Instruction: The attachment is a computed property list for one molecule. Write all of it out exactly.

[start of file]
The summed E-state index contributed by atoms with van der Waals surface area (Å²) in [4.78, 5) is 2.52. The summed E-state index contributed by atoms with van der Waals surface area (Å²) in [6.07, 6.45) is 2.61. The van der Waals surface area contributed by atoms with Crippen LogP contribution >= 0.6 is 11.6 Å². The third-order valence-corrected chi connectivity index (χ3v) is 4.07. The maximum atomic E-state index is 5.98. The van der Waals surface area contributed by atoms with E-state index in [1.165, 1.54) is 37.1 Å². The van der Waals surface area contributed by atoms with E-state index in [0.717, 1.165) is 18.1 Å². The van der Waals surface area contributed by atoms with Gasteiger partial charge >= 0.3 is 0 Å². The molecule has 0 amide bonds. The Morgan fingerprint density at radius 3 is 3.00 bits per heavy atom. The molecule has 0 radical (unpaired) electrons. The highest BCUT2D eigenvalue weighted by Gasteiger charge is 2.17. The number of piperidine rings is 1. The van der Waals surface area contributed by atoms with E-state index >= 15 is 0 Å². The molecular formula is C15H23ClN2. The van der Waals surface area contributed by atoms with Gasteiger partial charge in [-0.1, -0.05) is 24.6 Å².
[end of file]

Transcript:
The summed E-state index contributed by atoms with van der Waals surface area (Å²) in [4.78, 5) is 2.52. The summed E-state index contributed by atoms with van der Waals surface area (Å²) in [6.07, 6.45) is 2.61. The van der Waals surface area contributed by atoms with Crippen LogP contribution >= 0.6 is 11.6 Å². The third-order valence-corrected chi connectivity index (χ3v) is 4.07. The maximum atomic E-state index is 5.98. The van der Waals surface area contributed by atoms with E-state index in [1.165, 1.54) is 37.1 Å². The van der Waals surface area contributed by atoms with E-state index in [0.717, 1.165) is 18.1 Å². The van der Waals surface area contributed by atoms with Gasteiger partial charge >= 0.3 is 0 Å². The molecule has 0 amide bonds. The Morgan fingerprint density at radius 3 is 3.00 bits per heavy atom. The molecule has 0 radical (unpaired) electrons. The highest BCUT2D eigenvalue weighted by Gasteiger charge is 2.17. The number of piperidine rings is 1. The van der Waals surface area contributed by atoms with E-state index >= 15 is 0 Å². The molecular formula is C15H23ClN2. The van der Waals surface area contributed by atoms with Gasteiger partial charge in [-0.1, -0.05) is 24.6 Å².